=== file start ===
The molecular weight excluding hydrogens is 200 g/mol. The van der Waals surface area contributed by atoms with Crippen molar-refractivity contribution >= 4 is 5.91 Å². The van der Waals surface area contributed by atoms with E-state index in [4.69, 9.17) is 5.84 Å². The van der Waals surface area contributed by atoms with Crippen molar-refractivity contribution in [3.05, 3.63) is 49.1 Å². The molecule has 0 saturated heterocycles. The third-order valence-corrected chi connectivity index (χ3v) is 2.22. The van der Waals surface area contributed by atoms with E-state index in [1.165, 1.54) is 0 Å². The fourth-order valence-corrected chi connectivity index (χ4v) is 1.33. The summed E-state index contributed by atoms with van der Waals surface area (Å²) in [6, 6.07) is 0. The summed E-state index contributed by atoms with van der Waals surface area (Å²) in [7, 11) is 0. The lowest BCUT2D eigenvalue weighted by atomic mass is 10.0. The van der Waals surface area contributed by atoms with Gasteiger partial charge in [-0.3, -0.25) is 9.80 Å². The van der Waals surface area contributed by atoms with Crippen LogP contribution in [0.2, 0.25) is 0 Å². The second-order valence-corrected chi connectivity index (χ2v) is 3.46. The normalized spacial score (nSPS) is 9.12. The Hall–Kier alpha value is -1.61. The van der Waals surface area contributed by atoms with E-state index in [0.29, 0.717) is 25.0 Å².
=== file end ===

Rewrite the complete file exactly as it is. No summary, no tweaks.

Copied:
The molecular weight excluding hydrogens is 200 g/mol. The van der Waals surface area contributed by atoms with Crippen molar-refractivity contribution >= 4 is 5.91 Å². The van der Waals surface area contributed by atoms with E-state index in [4.69, 9.17) is 5.84 Å². The van der Waals surface area contributed by atoms with Crippen molar-refractivity contribution in [3.05, 3.63) is 49.1 Å². The molecule has 0 saturated heterocycles. The third-order valence-corrected chi connectivity index (χ3v) is 2.22. The van der Waals surface area contributed by atoms with E-state index in [1.165, 1.54) is 0 Å². The fourth-order valence-corrected chi connectivity index (χ4v) is 1.33. The summed E-state index contributed by atoms with van der Waals surface area (Å²) in [6, 6.07) is 0. The summed E-state index contributed by atoms with van der Waals surface area (Å²) in [7, 11) is 0. The lowest BCUT2D eigenvalue weighted by atomic mass is 10.0. The van der Waals surface area contributed by atoms with Gasteiger partial charge in [-0.3, -0.25) is 9.80 Å². The van der Waals surface area contributed by atoms with Crippen LogP contribution in [0.2, 0.25) is 0 Å². The second-order valence-corrected chi connectivity index (χ2v) is 3.46. The normalized spacial score (nSPS) is 9.12. The Hall–Kier alpha value is -1.61. The van der Waals surface area contributed by atoms with E-state index in [0.29, 0.717) is 25.0 Å².